The American Diabetes Association’s newly released 2013 edition of its annual “Standards of Medical Care in Diabetes” recommends two notable changes:
- A recommendation that diabetes patients have their blood pressure tested during every routine visit to their healthcare providers and that the target treatment goal for high blood pressure be revised from <130 mm Hg to <140 mm Hg.
- A change in the frequency the ADA recommends that people with type 1 diabetes test their blood glucose levels from “three or more times” per day to event-specific times that may call for much more testing. Among the times that type 1s may want to test, which can number six, or eight, or even more times per day include:
- Before meals and snacks
- Occasionally after meals
- At bedtime
- Before exercise
- When patients suspect low blood glucose
- After treatment for low blood glucose until patients are normoglycemic
- Before critical tasks such as driving
An ADA spokesman said that raising the recommended blood pressure target goal is not meant to downplay the importance of treating high blood pressure in people with diabetes. “Untreated hypertension can be very dangerous,” said Richard Grant, MD, MPH, incoming chair of the ADA Professional Practice Committee and research scientist at Kaiser Permanente Division of Research.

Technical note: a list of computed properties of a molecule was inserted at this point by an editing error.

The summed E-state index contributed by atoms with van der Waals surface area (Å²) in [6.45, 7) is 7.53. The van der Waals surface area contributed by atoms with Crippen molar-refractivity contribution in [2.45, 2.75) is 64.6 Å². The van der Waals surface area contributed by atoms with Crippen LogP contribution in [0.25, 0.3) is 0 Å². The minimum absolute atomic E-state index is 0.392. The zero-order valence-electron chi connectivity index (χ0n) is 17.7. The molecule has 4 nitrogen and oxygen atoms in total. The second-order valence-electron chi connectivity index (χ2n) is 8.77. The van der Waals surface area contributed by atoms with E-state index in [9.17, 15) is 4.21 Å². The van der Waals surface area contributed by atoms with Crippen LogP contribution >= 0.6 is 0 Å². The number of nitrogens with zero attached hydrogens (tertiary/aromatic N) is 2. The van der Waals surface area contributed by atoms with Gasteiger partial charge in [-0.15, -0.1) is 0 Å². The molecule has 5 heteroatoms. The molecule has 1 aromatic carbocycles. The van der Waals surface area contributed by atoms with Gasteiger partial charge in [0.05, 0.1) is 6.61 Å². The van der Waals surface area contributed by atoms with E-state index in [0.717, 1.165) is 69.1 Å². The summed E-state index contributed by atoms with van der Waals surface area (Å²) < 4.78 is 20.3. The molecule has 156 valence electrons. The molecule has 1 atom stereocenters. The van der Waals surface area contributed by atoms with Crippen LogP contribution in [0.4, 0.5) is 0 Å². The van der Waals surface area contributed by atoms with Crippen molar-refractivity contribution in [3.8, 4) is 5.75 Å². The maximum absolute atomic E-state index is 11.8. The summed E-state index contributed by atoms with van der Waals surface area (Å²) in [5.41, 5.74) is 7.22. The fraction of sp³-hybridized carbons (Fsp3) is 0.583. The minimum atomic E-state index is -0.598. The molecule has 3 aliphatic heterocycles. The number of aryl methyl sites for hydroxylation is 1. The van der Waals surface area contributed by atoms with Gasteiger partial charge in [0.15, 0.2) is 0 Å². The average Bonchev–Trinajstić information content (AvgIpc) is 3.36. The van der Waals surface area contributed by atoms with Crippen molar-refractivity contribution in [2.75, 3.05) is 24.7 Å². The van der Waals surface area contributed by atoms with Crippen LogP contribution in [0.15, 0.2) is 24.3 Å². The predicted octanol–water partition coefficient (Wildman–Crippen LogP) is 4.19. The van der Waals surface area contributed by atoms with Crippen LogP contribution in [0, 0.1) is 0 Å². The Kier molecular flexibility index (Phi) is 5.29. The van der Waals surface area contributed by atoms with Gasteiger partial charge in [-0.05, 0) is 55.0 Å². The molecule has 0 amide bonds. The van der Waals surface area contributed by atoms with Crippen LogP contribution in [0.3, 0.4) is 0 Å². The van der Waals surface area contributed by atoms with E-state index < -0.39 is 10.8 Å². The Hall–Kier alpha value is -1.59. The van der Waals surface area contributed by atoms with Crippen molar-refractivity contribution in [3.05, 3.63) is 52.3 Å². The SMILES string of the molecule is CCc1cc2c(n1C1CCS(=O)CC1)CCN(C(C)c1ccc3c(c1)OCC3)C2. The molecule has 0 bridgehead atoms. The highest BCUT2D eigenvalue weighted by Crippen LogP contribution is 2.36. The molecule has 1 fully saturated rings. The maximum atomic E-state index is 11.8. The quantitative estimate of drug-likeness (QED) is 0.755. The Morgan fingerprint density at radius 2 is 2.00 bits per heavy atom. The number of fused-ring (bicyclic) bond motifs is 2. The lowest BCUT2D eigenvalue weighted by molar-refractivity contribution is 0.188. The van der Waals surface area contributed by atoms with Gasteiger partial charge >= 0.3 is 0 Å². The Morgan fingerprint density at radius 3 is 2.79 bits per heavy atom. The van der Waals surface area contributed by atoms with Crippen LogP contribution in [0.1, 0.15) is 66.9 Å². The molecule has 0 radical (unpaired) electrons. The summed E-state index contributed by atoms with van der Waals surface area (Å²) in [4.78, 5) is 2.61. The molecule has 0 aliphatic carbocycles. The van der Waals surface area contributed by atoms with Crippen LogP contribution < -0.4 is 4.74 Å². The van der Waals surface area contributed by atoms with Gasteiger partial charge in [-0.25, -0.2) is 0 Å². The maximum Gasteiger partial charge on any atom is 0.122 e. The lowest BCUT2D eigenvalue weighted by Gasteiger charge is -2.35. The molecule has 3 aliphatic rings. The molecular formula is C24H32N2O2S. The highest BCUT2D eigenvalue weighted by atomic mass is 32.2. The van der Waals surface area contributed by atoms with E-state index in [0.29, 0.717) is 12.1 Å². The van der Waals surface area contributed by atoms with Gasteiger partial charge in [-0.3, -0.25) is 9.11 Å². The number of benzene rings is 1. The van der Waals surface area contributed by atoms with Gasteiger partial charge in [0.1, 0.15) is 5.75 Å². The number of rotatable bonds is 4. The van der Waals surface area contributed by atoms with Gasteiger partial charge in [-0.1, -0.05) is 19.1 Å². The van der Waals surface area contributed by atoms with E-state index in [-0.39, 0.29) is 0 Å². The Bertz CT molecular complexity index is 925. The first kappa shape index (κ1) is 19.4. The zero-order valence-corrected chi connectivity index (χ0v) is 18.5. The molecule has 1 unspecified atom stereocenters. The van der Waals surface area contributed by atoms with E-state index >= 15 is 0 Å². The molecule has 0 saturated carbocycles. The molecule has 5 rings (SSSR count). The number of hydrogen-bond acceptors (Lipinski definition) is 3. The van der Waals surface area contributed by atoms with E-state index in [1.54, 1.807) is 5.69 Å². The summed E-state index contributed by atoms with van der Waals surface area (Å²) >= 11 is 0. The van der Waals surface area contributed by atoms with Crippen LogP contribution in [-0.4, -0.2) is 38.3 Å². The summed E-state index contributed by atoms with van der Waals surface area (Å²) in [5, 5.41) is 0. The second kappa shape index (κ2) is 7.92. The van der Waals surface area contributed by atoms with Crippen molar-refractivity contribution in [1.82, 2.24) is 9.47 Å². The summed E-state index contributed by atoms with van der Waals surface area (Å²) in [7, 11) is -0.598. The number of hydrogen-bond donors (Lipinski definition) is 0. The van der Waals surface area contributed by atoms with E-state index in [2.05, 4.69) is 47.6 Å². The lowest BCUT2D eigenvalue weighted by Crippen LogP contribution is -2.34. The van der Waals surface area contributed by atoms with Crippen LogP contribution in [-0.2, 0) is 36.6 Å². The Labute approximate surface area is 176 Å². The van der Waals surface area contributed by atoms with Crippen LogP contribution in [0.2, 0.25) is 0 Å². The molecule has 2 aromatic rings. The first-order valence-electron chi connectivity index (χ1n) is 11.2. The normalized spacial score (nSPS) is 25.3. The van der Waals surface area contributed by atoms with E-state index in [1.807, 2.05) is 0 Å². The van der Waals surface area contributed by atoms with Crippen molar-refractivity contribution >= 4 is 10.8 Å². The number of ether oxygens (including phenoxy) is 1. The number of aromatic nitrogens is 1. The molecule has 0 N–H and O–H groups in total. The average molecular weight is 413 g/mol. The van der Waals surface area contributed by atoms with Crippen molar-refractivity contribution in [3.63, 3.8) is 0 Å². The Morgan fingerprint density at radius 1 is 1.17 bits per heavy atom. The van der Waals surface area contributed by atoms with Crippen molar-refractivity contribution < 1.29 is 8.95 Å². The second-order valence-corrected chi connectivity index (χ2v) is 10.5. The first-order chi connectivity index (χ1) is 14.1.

“Nor should this be taken to mean that lower target rates are inappropriate. They may be appropriate for some patients, particularly those who are younger and have a longer life expectancy, or for those who have a higher risk of stroke—if the lower goal can be achieved without excessive amounts of treatment and without a heavy burden of side effects from medication.”
Regarding the recommended blood glucose testing changes, Carol Wysham, MD, outgoing chair of the ADA’s Professional Practice Committee and section head for the Rockwood Center for Diabetes and Endocrinology, said “Many patients will need to test six to eight times per day, but some will need to test more, depending upon their activity level, how often they eat, and what other types of activities their day may include.
“It is not reasonable or practical to set a specific number for all people with diabetes who are on intensive insulin regimens, as no two person’s lives are the same. Even for the same individual, no two days are exactly alike. A person may need to test six times one day and 10 the next.”
The full clinical practice recommendations have been published in the January issue of Diabetes Care.